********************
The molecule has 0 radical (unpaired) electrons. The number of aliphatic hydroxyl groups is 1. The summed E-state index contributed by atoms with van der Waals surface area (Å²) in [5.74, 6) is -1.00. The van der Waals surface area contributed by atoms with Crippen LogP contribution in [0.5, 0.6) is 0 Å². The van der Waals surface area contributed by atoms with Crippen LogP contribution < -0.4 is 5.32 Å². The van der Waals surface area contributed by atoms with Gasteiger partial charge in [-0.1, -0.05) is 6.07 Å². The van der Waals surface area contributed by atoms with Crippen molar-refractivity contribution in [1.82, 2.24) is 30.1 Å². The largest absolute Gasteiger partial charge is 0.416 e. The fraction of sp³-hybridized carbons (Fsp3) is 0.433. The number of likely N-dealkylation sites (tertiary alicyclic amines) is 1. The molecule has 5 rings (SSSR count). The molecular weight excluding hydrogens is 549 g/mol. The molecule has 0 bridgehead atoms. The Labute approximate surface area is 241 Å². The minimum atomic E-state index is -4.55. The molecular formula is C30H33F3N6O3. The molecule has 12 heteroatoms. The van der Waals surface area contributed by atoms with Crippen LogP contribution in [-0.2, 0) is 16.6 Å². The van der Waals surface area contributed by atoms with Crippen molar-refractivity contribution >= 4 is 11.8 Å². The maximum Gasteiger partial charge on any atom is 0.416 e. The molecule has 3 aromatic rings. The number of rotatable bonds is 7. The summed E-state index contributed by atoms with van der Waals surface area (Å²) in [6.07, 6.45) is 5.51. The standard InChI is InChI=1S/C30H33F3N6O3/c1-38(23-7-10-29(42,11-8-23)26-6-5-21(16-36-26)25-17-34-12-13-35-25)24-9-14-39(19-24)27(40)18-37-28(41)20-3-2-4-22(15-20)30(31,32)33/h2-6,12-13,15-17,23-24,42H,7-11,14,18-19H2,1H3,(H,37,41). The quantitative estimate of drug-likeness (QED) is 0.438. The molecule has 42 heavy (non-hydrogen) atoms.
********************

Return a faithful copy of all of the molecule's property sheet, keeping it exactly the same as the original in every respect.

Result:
The molecule has 0 radical (unpaired) electrons. The number of aliphatic hydroxyl groups is 1. The summed E-state index contributed by atoms with van der Waals surface area (Å²) in [5.74, 6) is -1.00. The van der Waals surface area contributed by atoms with Crippen LogP contribution in [0.5, 0.6) is 0 Å². The van der Waals surface area contributed by atoms with Crippen LogP contribution < -0.4 is 5.32 Å². The van der Waals surface area contributed by atoms with Gasteiger partial charge in [-0.1, -0.05) is 6.07 Å². The van der Waals surface area contributed by atoms with Crippen molar-refractivity contribution in [1.82, 2.24) is 30.1 Å². The largest absolute Gasteiger partial charge is 0.416 e. The fraction of sp³-hybridized carbons (Fsp3) is 0.433. The number of likely N-dealkylation sites (tertiary alicyclic amines) is 1. The molecule has 5 rings (SSSR count). The molecular weight excluding hydrogens is 549 g/mol. The molecule has 0 bridgehead atoms. The Labute approximate surface area is 241 Å². The minimum atomic E-state index is -4.55. The molecular formula is C30H33F3N6O3. The molecule has 12 heteroatoms. The van der Waals surface area contributed by atoms with Crippen LogP contribution in [-0.2, 0) is 16.6 Å². The van der Waals surface area contributed by atoms with Crippen molar-refractivity contribution >= 4 is 11.8 Å². The maximum Gasteiger partial charge on any atom is 0.416 e. The molecule has 3 aromatic rings. The number of rotatable bonds is 7. The summed E-state index contributed by atoms with van der Waals surface area (Å²) in [6.07, 6.45) is 5.51. The standard InChI is InChI=1S/C30H33F3N6O3/c1-38(23-7-10-29(42,11-8-23)26-6-5-21(16-36-26)25-17-34-12-13-35-25)24-9-14-39(19-24)27(40)18-37-28(41)20-3-2-4-22(15-20)30(31,32)33/h2-6,12-13,15-17,23-24,42H,7-11,14,18-19H2,1H3,(H,37,41). The quantitative estimate of drug-likeness (QED) is 0.438. The molecule has 42 heavy (non-hydrogen) atoms.